Thomas Beecher

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For the preacher and school principal, see Thomas K. Beecher.

Colonel Thomas Be(e)cher JP (1640 – 10 October 1709)[1] was an Irish politician and soldier. The family's surname varies in its spelling, caused by its pronunciation.

Background[edit]

Born in Baltimore, County Cork, he was the son of Major Henry Becher and his wife Elizabeth, daughter of Thomas Notte.[2] His paternal grandfather Henry was Lord President of Munster.[3] Becher was educated at Trinity College, Dublin and graduated in 1658.[4]

Career[edit]

Becher was nominated a Justice of the Peace in 1665, assigned to County Cork.[5] He fought in the Battle of the Boyne in 1690, serving as aide-de-camp to William of Orange, for which he was awarded a watch by the later King.[6] In 1692, he was appointed Governor of Sherkin Island.[5] Later in that year he entered the Irish House of Commons, having stood for Baltimore.[1] He was returned for the constituency until his death in 1709.[1] In Parliament he supported Henry Capell, 1st Baron Capell of Tewkesbury, at that time the Lord Deputy of Ireland.[7]

Signature of Thomas Becher 1702

Family and legacy[edit]

In 1665, he married Elizabeth Turner, daughter of Henry Turner; they had fifteen children, nine sons and six daughters.[8] Becher died in 1709 and was buried at St Matthew's Church in Aughadown.[8] Elizabeth died about 1720, her will being dated 26 September was proved in the prerogative court in Cork in the following year. His son Michael sat also in the Parliament of Ireland, representing the same constituency as his father.[1]

Surviving letters are held by the Bristol Record Office.[9] Notable descendants were the social reformer John Thomas Becher (1769–1848), a friend of the poet Lord Byron as well as Anne Becher (1792–1864), the mother of William Makepeace Thackeray.[8]

Notes[edit]

  1. ^ a b c d Johnston-Lilk (2006), p. 69
  2. ^ Cork Historical and Archaeological Society (1907), p. 185
  3. ^ Gibson (1861), p. 18
  4. ^ Burtchaell (1935), p. 55
  5. ^ a b Cork Historical and Archaeological Society (1907), p. 180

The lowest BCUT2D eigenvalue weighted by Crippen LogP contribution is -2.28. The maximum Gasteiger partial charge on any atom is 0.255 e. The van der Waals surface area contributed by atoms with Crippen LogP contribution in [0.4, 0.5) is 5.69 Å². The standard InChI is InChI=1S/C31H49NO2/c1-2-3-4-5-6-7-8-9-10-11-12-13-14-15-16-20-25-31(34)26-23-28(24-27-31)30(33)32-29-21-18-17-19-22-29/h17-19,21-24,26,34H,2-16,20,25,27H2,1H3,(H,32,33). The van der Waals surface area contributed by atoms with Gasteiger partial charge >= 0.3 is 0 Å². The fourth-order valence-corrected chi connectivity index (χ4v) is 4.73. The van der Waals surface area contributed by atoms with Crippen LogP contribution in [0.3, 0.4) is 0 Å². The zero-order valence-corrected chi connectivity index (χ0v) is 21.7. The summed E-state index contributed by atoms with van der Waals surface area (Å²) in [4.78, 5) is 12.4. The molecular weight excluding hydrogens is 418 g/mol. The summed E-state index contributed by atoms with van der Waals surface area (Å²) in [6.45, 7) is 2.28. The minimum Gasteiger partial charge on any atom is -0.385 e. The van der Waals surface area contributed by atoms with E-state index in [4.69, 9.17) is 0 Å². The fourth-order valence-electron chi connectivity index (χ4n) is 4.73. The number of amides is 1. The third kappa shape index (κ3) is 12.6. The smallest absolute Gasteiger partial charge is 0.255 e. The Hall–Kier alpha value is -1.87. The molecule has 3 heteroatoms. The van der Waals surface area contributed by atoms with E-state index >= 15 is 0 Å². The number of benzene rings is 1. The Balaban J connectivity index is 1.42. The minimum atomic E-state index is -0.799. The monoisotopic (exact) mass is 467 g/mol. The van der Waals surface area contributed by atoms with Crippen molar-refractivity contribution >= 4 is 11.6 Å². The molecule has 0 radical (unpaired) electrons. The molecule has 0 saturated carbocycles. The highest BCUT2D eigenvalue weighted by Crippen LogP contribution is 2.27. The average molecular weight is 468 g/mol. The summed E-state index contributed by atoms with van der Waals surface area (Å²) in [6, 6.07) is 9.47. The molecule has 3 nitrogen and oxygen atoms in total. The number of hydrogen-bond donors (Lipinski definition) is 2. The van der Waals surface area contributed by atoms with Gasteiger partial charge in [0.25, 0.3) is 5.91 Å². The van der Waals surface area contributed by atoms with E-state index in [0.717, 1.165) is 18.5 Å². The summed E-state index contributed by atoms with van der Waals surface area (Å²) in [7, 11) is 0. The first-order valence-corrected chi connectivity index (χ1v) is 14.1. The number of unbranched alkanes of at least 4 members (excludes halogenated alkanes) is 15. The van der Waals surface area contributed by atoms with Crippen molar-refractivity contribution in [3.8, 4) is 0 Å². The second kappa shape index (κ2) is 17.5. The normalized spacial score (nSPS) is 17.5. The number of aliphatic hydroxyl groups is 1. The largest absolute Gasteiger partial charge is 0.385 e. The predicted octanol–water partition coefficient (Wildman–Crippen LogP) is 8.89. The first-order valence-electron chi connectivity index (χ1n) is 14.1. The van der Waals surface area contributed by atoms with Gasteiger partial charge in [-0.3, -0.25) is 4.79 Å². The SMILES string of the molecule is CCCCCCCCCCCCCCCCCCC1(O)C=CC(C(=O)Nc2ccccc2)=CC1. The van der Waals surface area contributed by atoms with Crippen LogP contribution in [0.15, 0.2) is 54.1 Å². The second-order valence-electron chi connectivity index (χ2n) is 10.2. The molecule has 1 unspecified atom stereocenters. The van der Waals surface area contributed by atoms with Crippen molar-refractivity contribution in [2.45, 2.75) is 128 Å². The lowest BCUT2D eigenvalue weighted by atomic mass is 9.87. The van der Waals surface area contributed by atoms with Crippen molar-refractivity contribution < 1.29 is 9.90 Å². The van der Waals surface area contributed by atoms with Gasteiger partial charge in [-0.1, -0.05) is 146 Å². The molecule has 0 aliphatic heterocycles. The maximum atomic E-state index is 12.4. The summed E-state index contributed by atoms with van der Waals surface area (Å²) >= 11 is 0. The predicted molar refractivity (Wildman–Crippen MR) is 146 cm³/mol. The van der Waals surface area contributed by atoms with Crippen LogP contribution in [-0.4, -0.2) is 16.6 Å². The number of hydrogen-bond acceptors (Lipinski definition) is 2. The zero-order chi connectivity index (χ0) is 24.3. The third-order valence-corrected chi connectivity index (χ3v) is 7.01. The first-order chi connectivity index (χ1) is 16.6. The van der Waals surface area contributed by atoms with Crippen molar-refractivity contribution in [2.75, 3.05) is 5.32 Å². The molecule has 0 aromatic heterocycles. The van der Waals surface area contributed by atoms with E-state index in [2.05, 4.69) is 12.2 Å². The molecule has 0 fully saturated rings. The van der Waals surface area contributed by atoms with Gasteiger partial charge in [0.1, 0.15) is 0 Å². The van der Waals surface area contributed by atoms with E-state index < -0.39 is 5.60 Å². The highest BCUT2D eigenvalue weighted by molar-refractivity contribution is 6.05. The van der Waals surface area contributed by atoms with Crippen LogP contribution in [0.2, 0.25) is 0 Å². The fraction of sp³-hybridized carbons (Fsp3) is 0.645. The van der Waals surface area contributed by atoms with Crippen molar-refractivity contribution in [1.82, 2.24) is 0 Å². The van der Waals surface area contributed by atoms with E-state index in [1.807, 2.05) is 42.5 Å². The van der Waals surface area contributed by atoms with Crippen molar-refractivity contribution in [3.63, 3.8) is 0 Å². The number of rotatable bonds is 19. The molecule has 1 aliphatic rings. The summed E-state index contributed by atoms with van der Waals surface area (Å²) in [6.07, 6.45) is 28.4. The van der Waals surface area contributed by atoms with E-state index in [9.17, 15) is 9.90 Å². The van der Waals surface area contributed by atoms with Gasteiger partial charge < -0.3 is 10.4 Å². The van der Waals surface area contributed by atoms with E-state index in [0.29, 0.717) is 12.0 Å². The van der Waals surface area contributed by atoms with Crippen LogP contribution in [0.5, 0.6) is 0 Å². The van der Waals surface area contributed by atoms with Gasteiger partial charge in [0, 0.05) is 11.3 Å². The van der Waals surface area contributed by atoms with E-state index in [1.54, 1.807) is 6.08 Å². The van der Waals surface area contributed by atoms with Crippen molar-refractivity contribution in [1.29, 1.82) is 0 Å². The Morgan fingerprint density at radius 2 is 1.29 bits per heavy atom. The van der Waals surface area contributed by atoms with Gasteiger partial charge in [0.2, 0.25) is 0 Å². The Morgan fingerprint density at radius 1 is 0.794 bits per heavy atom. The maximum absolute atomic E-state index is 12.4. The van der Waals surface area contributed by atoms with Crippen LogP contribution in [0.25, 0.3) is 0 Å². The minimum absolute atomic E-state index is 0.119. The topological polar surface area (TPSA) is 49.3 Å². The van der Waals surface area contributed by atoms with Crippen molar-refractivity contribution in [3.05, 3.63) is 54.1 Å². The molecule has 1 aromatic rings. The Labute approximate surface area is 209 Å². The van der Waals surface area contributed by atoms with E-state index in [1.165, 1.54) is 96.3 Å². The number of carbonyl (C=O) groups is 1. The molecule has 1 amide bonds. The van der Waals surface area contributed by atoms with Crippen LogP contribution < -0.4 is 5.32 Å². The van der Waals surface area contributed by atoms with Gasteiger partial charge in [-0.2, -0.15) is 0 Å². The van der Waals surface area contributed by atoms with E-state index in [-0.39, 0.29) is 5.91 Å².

6. ^ Burke (1847), p. 77
  7. ^ Hayton (2004), p. 97
  8. ^ a b c Burke (1976), p. 100
  9. ^ "Letters". Boston Record Office. Retrieved 2 January 2010. [dead link]

References[edit]

  • Hayton, David (2004). Ruling Ireland, 1685-1742: Politics, Politicians and Parties. Woodbridge: Boydell Press. p. 97. ISBN 1-84383-058-2. 
  • Gibson, C. B. (1861). The History of the County and City of Cork. vol. II. London: Thomas C. Newby. 
  • Johnston-Liik, Edith Mary (2006). MPs in Dublin: Companion to History of the Irish Parliament 1692–1800. Ulster Historical Foundation. ISBN 1-903688-60-4. 
  • Burke, John (1847). John Bernhard Burke, ed. Burke's Genealogical and Heraldic History of the Landed Gentry. vol. I. London: Henry Colburn. 
  • Burke, Bernhard (1976). Hugh Montgomery-Massingberd, ed. Burke's Irish Family Records. London: Henry Colburn. ISBN 978-0-85011-050-0. 
  • Journal of the Cork Historical and Archaeological Society. vol. XIII. Cork: Cork Historical and Archaeological Society. 1907. 
  • Burtchaell, George Dames (1935). Alumni Dublinenses: A Register of the Students, Graduates, Professors and Provosts of Trinity college in the University of Dublin (1593–1860). London: A. Thom & Co. Ltd. 
Parliament of Ireland
Preceded by
Patriot Parliament
Member of Parliament for Baltimore
1692–1709
With: Edward Richardson 1692–1703
Percy Freke 1703–1707
Edward Riggs 1707–1709
Succeeded by
Francis Langston
Edward Riggs